Mercedes Benz W113 230SL
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By 1955, Mercedes-Benz Technical Director Prof. Fritz Nallinger and his team held no illusions regarding the 190 SL's lack of performance, while the high price tag of the legendary 300 SL supercar kept it elusive for all but the most affluent buyers. Thus Mercedes-Benz started evolving the 190 SL on a new platform, model code W 127, with a fuel-injected 2.2 liter M180 inline-six engine, internally denoted as 220 SL. Encouraged by positive test results, Nallinger proposed that the 220 SL be placed in the Mercedes-Benz program, with production commencing in July 1957.
However, while technical difficulties kept postponing the production start of the W 127, the emerging new S-Class W 112 platform introduced novel body manufacturing technology altogether. So in 1960, Nallinger eventually proposed to develop a completely new 220 SL design, based on the "fintail" W 111 sedan platform with its chassis shortened by 30 cm (11.8 in), and technology from the W 112. This led to the W 113 platform, with an improved fuel-injected 2.3 liter M127 inline-six engine and the distinctive "pagoda" hardtop roof, designated as 230 SL.
The 230 SL made its debut at the prestigious Geneva Motor Show in March 1963, where Nallinger introduced it as follows: "It was our aim to create a very safe and fast sports car with high performance, which despite its sports characteristics, provides a very high degree of traveling comfort".
The W 113 was the first sports car with a "safety body," based on Bela Barényi's extensive work on vehicle safety: It had a rigid passenger cell and designated crumple zones with impact-absorbing front and rear sections built into the vehicle structure. The interior was "rounded," with all hard corners and edges removed, as in the W 111 sedan.
The W 113 was also the first Mercedes-Benz with radial tires.
Production of the 230 SL commenced in June 1963 and ended on 5 January 1967. Its chassis was based on the W 111 sedan platform, with a reduced wheelbase by 30 cm (11.8 in), recirculating ball steering (with optional power steering), double wishbone front suspension and an independent single-joint, low-pivot swing rear-axle with transverse compensator spring. The dual-circuit brake system had front disc brakes and power-assisted rear drum brakes. The 230 SL was offered with a 4-speed manual transmission, or an optional, very responsive fluid coupled (no torque converter) 4-speed automatic transmission, which was popular for US models. From May 1966, the ZF S5-20 5-speed manual transmission was available as an additional option, which was particularly popular in Italy. Of the 19,831 230 SLs produced, less than a quarter were sold in the US.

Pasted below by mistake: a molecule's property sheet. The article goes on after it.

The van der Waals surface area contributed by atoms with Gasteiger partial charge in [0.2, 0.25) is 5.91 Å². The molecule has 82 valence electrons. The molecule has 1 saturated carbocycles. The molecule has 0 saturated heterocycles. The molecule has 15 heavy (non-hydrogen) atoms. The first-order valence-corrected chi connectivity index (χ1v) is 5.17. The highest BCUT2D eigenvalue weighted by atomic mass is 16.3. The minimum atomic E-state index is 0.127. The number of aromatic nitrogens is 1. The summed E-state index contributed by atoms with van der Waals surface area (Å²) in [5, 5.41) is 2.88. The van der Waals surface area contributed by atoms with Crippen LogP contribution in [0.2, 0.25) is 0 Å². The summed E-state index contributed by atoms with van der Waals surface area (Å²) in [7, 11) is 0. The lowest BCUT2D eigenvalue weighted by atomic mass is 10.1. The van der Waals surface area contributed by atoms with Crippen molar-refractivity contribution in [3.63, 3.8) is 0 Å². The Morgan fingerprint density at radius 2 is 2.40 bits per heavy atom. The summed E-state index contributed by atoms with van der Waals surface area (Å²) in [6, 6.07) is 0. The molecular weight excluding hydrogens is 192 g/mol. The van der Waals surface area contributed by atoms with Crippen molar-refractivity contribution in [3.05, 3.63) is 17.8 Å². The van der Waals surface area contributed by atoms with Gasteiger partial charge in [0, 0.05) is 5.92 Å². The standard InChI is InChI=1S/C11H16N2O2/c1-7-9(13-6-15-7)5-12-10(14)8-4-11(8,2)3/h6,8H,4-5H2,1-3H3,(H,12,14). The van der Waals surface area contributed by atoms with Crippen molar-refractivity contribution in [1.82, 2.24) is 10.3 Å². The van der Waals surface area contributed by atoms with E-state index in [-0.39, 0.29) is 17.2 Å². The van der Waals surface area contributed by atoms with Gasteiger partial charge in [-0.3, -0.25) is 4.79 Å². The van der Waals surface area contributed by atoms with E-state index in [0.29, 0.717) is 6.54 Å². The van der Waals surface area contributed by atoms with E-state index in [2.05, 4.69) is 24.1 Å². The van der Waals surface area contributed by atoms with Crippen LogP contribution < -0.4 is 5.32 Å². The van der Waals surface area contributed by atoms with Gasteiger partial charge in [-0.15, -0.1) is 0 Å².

The 2,308 cc (2.3 L) M127.II inline-six engine with 150 PS (110 kW; 150 hp) and 196 N·m (145 lb·ft) torque was based on Mercedes-Benz' venerable M180 inline-six with four main bearings and mechanical Bosch multi-port fuel injection. Mercedes-Benz made a number of modifications to boost its power, including increasing displacement from 2,197 cc (2.2 L), and using a completely new cylinder head with a higher compression ratio (9.3 vs. 8.7), enlarged valves and a modified camshaft. A fuel injection pump with six plungers instead of two was fitted, which allowed placing the nozzles in the cylinder head and "shooting" the fuel through the intake manifold and open valves directly into the combustion chambers. An optional oil-water heat exchanger was also available.
A brief chronology of the most notable changes made to the 230 SL:
10/1963: First 230 SL with automatic transmission.
09/1964: Spare tire well removed, tire mounted horizontally.
11/1964: Optional tinted/thermal glass and new soft-top with steel bows (distinguished by missing chrome trim on the outer trailing edge).
04/1964: US models with radio Becker Europa TR instead of Europa TG.
08/1965: Some harmonization with new W 108/W 109 sedans, incl. new floor panels, combined brake and clutch fluid reservoir, trunk light and interior changes. US models with hazard lights.
03/1966: Mounts for three-point seat belts added.
05/1966: Optional ZF 5-speed manual transmission; rare and now very desirable.
The 250 SL was introduced at the 1967 Geneva Motor Show. Production had already commenced in December 1966 and ended in January 1968. The short one-year production run makes the 250 SL the rarest of the W 113 series cars. The 250 SL retained the stiffer suspension and sportier feel of the early SLs, but provided improved agility with a new engine and rear disc brakes. Range also improved with increased fuel tank capacity from 65 L (17.2 US gal) to 82 L (21.7 US gal). Like its predecessor, the 250 SL was offered with a 4-speed automatic transmission, and 4-speed or ZF 5-speed manual transmissions. For the first time, an optional limited slip differential was also available. Of the 5,196 250 SLs produced, more than a third were sold in the US.
The main change was the use of the 2,496 cc (2.5 L) M129.II engine with 6 mm (0.2 in) increased stroke, 2 mm (0.1 in) increased valve ports, and seven main bearings instead of four. The nominal maximum power remained unchanged at 150 PS (110 kW; 150 hp), but torque improved from 145 lb·ft (197 N·m) to 159 lb·ft (216 N·m). Resiliency also improved with a new cooling water tank ("round top") with increased capacity from 10.8 L (2.9 US gal) to 12.9 L (3.4 US gal), and a standard oil-water heat exchanger.
The wider power band of the 250 SL resulted in noticeably improved performance, as the 230 SL engines rarely produced more than 143 PS (105 kW; 141 hp) in practice.
The 250 SL also marked the introduction of a 2+2 body style, the so-called "California Coupé", which had only the removable hardtop and no soft-top: a small fold-down rear bench seat replaced the soft-top well between passenger compartment and trunk. The lacking soft-top relegated open California Coupés to a formidable nice weather ride, so many of them are very well preserved today. Retrofitting the soft-top above the rear bench seat requires considerable effort and expense, however. Thus while these 2+2 models are rare, their somewhat limited usability makes them not particularly sought after today.